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The computer graphics industry has a long history of trying to model the limitless complexities of our real world terrain. In this article kicking off Intel's <a href="http://www.gamasutra.com/visualcomputing">Visual Computing microsite</a>, Freeman demonstrates several techniques (including the source code) for creating realistic terrain scenes on systems with integrated graphics solutions.

June 3, 2008

8 Min Read

Author: by Jeffrey Freeman

[The computer graphics industry has a long history of trying to model the limitless complexities of our real world terrain. In this article kicking off Intel's Visual Computing microsite, Freeman demonstrates several techniques (including the source code) for creating realistic terrain scenes on systems with integrated graphics solutions.]


The computer graphics industry has a long history of attempting to model real world terrain. These efforts try to capture the seemingly limitless complexity of natural terrain through modeling and rendering techniques. As early as the late 1960's Dr. Benoit Mandelbrot linked natural forms that maintain a level of self-similarity such as coastlines to mathematical constructs [1]. Notable achievements in this field since that time have utilized fractals to achieve approximations of terrain patches using stochastic processes such as fractional Brownian motion. In this article, we demonstrate several techniques of generating terrain patches as proposed by Dr. F Kenton Musgrave [2] along with texture blending and Shader Model 3.0 to create a synthetic scene on integrated graphics solutions such as the Intel® 965 Express Chipset and Mobile Intel® 965 Express Chipset family.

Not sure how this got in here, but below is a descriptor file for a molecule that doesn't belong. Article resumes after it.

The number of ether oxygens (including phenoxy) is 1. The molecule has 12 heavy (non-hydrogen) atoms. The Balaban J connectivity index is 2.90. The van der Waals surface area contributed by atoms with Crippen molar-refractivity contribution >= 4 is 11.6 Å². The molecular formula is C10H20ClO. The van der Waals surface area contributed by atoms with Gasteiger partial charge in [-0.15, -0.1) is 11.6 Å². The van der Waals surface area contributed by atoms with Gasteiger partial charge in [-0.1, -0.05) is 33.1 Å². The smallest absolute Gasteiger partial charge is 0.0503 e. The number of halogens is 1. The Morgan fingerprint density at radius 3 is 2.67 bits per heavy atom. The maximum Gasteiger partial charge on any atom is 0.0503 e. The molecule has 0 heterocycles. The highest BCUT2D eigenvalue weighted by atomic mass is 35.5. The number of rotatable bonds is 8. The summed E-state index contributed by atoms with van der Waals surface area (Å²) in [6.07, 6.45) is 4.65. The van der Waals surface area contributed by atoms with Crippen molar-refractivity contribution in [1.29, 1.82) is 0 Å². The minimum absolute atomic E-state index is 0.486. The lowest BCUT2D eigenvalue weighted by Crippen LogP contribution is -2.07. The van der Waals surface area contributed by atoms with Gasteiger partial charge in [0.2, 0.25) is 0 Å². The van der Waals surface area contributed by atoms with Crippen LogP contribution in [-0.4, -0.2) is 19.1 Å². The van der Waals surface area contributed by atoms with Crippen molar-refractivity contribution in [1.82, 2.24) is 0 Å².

First, we describe a list of previous work in this field followed by the approach utilized by our implementation, which leverages both the CPU and GPU to render the scene. Source code is provided with the demonstration to be used in your terrain rendering extensions and implementation.

Previous Work

A number of researchers have investigated terrain generation using fractals to perturb surfaces in 2D and 3D space. B. Mandelbrot provided some of the earliest representations of terrain generation with fractals by comparing the self-similarity of mountainous terrain to Brownian motion, resulting in realistic skylines when charting a 2D random walk. Later work by Mandelbrot and Musgrave later showed increasingly compelling approximations of terrain utilizing fractional Brownian motion in 3D space with Perlin noise and the concept of multifractals both represented in [2].